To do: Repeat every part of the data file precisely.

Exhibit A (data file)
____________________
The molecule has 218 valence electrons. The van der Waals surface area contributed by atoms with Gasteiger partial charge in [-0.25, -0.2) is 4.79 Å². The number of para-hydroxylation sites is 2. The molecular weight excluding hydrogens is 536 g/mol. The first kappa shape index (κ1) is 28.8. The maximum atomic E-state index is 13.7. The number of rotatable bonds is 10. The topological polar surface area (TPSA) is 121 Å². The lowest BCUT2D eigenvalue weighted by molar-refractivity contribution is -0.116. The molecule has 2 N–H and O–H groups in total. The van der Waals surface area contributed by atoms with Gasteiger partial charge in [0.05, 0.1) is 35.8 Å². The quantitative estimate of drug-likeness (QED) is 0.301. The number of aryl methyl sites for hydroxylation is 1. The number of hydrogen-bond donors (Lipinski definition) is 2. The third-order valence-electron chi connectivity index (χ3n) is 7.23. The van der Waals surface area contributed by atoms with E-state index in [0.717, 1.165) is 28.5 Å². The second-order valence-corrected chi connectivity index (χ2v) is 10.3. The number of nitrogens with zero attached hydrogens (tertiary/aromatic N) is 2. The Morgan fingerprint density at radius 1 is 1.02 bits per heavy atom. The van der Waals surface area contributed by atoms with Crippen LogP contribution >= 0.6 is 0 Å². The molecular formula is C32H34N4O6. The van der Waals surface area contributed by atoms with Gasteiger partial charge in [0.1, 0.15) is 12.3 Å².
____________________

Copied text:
The molecule has 218 valence electrons. The van der Waals surface area contributed by atoms with Gasteiger partial charge in [-0.25, -0.2) is 4.79 Å². The number of para-hydroxylation sites is 2. The molecular weight excluding hydrogens is 536 g/mol. The first kappa shape index (κ1) is 28.8. The maximum atomic E-state index is 13.7. The number of rotatable bonds is 10. The topological polar surface area (TPSA) is 121 Å². The lowest BCUT2D eigenvalue weighted by molar-refractivity contribution is -0.116. The molecule has 2 N–H and O–H groups in total. The van der Waals surface area contributed by atoms with Gasteiger partial charge in [0.05, 0.1) is 35.8 Å². The quantitative estimate of drug-likeness (QED) is 0.301. The number of aryl methyl sites for hydroxylation is 1. The number of hydrogen-bond donors (Lipinski definition) is 2. The third-order valence-electron chi connectivity index (χ3n) is 7.23. The van der Waals surface area contributed by atoms with E-state index in [0.717, 1.165) is 28.5 Å². The second-order valence-corrected chi connectivity index (χ2v) is 10.3. The number of nitrogens with zero attached hydrogens (tertiary/aromatic N) is 2. The Morgan fingerprint density at radius 1 is 1.02 bits per heavy atom. The van der Waals surface area contributed by atoms with Crippen LogP contribution >= 0.6 is 0 Å². The molecular formula is C32H34N4O6. The van der Waals surface area contributed by atoms with Gasteiger partial charge in [0.1, 0.15) is 12.3 Å².